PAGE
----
Erasure coding is another capacity-efficient solution for the failure tolerance method and data protection on all-flash VxRail configurations. As an alternative failure tolerance method to the data replication provided by RAID-1 mirroring, erasure codes can provide up to 50 percent more usable capacity than purely conventional RAID-1 mirroring, which drains storage space.
Erasure coding breaks up data into fragments and distributes redundant chunks of data across the system. It introduces redundancy by using data blocks and striping. To explain basically, data blocks are grouped in sets of n, and for each set of n data blocks, a set of p parity blocks exists. Together, these sets of (n + p) blocks make up a stripe. The crux is that any of the n blocks in the (n + p) stripe is enough recover the entire data on the stripe.
In VxRail clusters, the data and parity blocks that belong to a single stripe are placed in different ESXi hosts in a cluster, providing a layer of failure tolerance for each stripe. Stripes don’t follow a one-to-one distribution model. It is not a situation where the set of n data blocks sits on one host, and the parity set sits on another. Rather, the algorithm distributes individual blocks from the parity set among the ESXi hosts.
Erasure coding provides single-parity data protection (RAID-5) that can tolerate one failure (FTT=1) and double-parity data protection (RAID-6) that can tolerate two failures (FTT=2). The diagrams below illustrate the implementations. A single-parity stripe uses three data blocks and one parity block (3+1), and it requires a minimum of four hosts or four fault domains to ensure availability in case one of the hosts or disks fails (as shown below). It represents a 50 percent storage savings over RAID-1 mirroring. Dual parity saves as much as 30 percent capacity over RAID-1. It uses four data blocks plus two parity blocks (4+2) and requires a minimum of six nodes. See the figure below.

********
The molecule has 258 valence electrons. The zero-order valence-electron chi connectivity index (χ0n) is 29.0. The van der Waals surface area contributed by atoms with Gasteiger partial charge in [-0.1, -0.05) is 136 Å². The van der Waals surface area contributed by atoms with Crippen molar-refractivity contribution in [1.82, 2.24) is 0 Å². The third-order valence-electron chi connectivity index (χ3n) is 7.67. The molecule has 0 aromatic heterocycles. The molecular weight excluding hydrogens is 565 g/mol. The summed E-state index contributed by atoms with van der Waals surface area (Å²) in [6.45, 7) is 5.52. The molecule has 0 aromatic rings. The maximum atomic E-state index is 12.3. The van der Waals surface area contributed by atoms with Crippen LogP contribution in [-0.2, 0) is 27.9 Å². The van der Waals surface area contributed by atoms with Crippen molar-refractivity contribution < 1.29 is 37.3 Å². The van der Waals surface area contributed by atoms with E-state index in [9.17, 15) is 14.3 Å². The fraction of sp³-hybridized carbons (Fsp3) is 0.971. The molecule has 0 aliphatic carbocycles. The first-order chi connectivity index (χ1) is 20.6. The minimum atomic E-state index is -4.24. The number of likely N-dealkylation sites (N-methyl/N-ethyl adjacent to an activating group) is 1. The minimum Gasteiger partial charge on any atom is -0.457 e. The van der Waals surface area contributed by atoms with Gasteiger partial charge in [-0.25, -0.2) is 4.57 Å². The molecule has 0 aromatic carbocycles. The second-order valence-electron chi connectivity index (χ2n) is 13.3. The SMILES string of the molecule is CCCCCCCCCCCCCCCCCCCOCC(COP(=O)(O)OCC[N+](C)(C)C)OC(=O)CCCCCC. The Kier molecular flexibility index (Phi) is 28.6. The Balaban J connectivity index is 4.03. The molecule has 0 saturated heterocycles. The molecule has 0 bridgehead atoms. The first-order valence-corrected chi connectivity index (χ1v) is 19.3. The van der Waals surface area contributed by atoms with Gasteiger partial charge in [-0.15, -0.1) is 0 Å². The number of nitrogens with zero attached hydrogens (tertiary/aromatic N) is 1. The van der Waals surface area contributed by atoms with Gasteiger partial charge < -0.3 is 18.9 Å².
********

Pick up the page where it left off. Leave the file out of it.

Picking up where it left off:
Figure 58. RAID-5 (FTT=1) requires a minimum of four nodes and RAID-6 (FTT=2) with 4+2 nodes
Look at the comparison of usable capacity in the figure below. The erasure-code protection method increases the usable capacity up to 50 percent compared to mirroring.
Figure 59. Erasure coding increases usable capacity up to 50 percent
The SPBM policy Failure Tolerance Method (FTM) lets administrators choose between RAID-1 (Mirroring) and RAID-5/6 (Erasure Coding). The FTT policy determines the number of parity blocks written by the erasure code. See the figure below.
Figure 60. FTT policy determines the number of parity blocks written by the erasure code
VxRail implements erasure coding at a very granular level, and it can be applied to VMDKs, making for a nuanced approach. Configurations for VMs with write-intensive workloads–a database log, for instance–can include a mirroring policy, while the data component can include an erasure coding.
Erasure coding saves space but increases backend overhead. Computing parity blocks consumes CPU cycles and adds overhead to the network and disks, as does distributing data slices across multiple hosts. This extra activity can affect latency and overall IOPS throughput.
The rebuild operation also adds overhead. In general, rebuild operations multiply the number of reads and network transfers used for replication. A formula is available here, too. If n refers to the number of blocks in a stripe, then the rebuild operations cost n times that of ordinary replication. For a 3+1 stripe, that means three disk reads and three network transfers for every one of conventional data-replication. The rebuild operation can also be invoked to serve read requests for currently available data.
This additional I/O is the primary reason why only all-flash VxRail configurations use erasure coding. The rationale here is that the flash disks compensate for the extra I/O.